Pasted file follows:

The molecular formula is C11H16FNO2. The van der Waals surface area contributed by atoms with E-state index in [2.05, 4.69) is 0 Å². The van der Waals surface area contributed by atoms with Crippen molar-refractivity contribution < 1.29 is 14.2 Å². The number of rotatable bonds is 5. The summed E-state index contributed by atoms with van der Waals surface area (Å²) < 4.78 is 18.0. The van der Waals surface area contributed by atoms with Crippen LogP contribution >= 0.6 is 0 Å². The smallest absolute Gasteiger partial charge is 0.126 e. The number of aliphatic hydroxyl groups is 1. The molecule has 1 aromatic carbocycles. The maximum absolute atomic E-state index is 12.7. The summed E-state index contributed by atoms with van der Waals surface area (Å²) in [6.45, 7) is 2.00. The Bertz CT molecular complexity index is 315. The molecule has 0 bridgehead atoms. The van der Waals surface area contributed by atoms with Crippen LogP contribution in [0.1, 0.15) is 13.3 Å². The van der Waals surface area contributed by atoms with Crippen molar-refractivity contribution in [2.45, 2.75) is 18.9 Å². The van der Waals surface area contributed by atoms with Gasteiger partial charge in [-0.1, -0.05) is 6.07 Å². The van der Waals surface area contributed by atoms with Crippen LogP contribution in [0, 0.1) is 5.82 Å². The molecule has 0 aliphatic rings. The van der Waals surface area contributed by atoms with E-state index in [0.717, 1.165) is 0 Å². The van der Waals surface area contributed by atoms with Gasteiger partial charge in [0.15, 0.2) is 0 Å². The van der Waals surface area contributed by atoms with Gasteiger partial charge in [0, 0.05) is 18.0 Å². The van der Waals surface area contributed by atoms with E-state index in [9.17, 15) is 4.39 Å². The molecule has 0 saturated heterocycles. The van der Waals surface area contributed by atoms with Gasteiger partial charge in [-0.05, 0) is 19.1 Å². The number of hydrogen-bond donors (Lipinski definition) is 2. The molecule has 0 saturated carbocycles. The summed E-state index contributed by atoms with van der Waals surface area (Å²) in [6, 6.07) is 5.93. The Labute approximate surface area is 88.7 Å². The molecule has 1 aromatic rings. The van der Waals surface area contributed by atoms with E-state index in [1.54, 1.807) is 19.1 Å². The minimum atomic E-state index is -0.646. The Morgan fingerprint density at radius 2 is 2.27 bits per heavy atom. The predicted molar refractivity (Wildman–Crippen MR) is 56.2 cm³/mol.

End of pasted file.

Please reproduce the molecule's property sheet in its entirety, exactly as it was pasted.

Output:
The molecular formula is C11H16FNO2. The van der Waals surface area contributed by atoms with E-state index in [2.05, 4.69) is 0 Å². The van der Waals surface area contributed by atoms with Crippen molar-refractivity contribution < 1.29 is 14.2 Å². The number of rotatable bonds is 5. The summed E-state index contributed by atoms with van der Waals surface area (Å²) < 4.78 is 18.0. The van der Waals surface area contributed by atoms with Crippen LogP contribution >= 0.6 is 0 Å². The smallest absolute Gasteiger partial charge is 0.126 e. The number of aliphatic hydroxyl groups is 1. The molecule has 1 aromatic carbocycles. The maximum absolute atomic E-state index is 12.7. The summed E-state index contributed by atoms with van der Waals surface area (Å²) in [6.45, 7) is 2.00. The Bertz CT molecular complexity index is 315. The molecule has 0 bridgehead atoms. The van der Waals surface area contributed by atoms with Crippen LogP contribution in [0.1, 0.15) is 13.3 Å². The van der Waals surface area contributed by atoms with Crippen molar-refractivity contribution in [2.45, 2.75) is 18.9 Å². The van der Waals surface area contributed by atoms with Gasteiger partial charge in [-0.1, -0.05) is 6.07 Å². The van der Waals surface area contributed by atoms with Crippen LogP contribution in [0, 0.1) is 5.82 Å². The molecule has 0 aliphatic rings. The van der Waals surface area contributed by atoms with E-state index in [0.717, 1.165) is 0 Å². The van der Waals surface area contributed by atoms with Gasteiger partial charge in [0.15, 0.2) is 0 Å². The van der Waals surface area contributed by atoms with Gasteiger partial charge in [0, 0.05) is 18.0 Å². The van der Waals surface area contributed by atoms with E-state index in [9.17, 15) is 4.39 Å². The molecule has 0 saturated heterocycles. The van der Waals surface area contributed by atoms with Gasteiger partial charge in [-0.05, 0) is 19.1 Å². The number of hydrogen-bond donors (Lipinski definition) is 2. The molecule has 0 saturated carbocycles. The summed E-state index contributed by atoms with van der Waals surface area (Å²) in [6, 6.07) is 5.93. The Labute approximate surface area is 88.7 Å². The molecule has 1 aromatic rings. The van der Waals surface area contributed by atoms with E-state index in [1.54, 1.807) is 19.1 Å². The minimum atomic E-state index is -0.646. The Morgan fingerprint density at radius 2 is 2.27 bits per heavy atom. The predicted molar refractivity (Wildman–Crippen MR) is 56.2 cm³/mol.